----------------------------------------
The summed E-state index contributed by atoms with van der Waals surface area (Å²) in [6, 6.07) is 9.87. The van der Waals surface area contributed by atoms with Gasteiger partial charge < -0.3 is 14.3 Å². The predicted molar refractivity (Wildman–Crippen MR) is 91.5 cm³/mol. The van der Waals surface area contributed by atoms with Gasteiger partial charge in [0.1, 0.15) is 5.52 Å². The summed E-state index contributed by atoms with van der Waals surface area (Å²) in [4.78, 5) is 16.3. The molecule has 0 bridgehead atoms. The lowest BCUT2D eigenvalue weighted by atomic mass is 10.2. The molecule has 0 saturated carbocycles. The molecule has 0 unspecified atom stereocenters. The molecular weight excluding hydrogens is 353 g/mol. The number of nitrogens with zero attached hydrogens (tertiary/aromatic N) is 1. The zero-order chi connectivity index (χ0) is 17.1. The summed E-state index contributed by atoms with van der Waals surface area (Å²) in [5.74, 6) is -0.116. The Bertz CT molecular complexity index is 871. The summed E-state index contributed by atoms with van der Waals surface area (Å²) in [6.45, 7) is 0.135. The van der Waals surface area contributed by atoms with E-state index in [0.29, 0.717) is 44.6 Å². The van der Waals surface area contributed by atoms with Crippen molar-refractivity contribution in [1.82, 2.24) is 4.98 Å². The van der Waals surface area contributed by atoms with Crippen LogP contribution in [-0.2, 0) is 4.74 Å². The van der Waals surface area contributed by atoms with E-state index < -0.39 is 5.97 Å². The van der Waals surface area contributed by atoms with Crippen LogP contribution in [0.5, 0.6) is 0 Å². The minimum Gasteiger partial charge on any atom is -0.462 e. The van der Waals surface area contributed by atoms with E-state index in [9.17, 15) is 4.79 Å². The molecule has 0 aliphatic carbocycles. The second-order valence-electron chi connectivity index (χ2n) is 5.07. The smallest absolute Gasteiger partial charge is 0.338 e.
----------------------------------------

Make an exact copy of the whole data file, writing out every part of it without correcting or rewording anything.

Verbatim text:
The summed E-state index contributed by atoms with van der Waals surface area (Å²) in [6, 6.07) is 9.87. The van der Waals surface area contributed by atoms with Gasteiger partial charge < -0.3 is 14.3 Å². The predicted molar refractivity (Wildman–Crippen MR) is 91.5 cm³/mol. The van der Waals surface area contributed by atoms with Gasteiger partial charge in [0.1, 0.15) is 5.52 Å². The summed E-state index contributed by atoms with van der Waals surface area (Å²) in [4.78, 5) is 16.3. The molecule has 0 bridgehead atoms. The lowest BCUT2D eigenvalue weighted by atomic mass is 10.2. The molecule has 0 saturated carbocycles. The molecule has 0 unspecified atom stereocenters. The molecular weight excluding hydrogens is 353 g/mol. The number of nitrogens with zero attached hydrogens (tertiary/aromatic N) is 1. The zero-order chi connectivity index (χ0) is 17.1. The summed E-state index contributed by atoms with van der Waals surface area (Å²) in [5.74, 6) is -0.116. The Bertz CT molecular complexity index is 871. The summed E-state index contributed by atoms with van der Waals surface area (Å²) in [6.45, 7) is 0.135. The van der Waals surface area contributed by atoms with E-state index in [0.29, 0.717) is 44.6 Å². The van der Waals surface area contributed by atoms with Crippen molar-refractivity contribution in [1.82, 2.24) is 4.98 Å². The van der Waals surface area contributed by atoms with Crippen LogP contribution in [-0.2, 0) is 4.74 Å². The van der Waals surface area contributed by atoms with E-state index < -0.39 is 5.97 Å². The van der Waals surface area contributed by atoms with Crippen LogP contribution in [0.5, 0.6) is 0 Å². The minimum Gasteiger partial charge on any atom is -0.462 e. The van der Waals surface area contributed by atoms with E-state index in [9.17, 15) is 4.79 Å². The molecule has 0 aliphatic carbocycles. The second-order valence-electron chi connectivity index (χ2n) is 5.07. The smallest absolute Gasteiger partial charge is 0.338 e.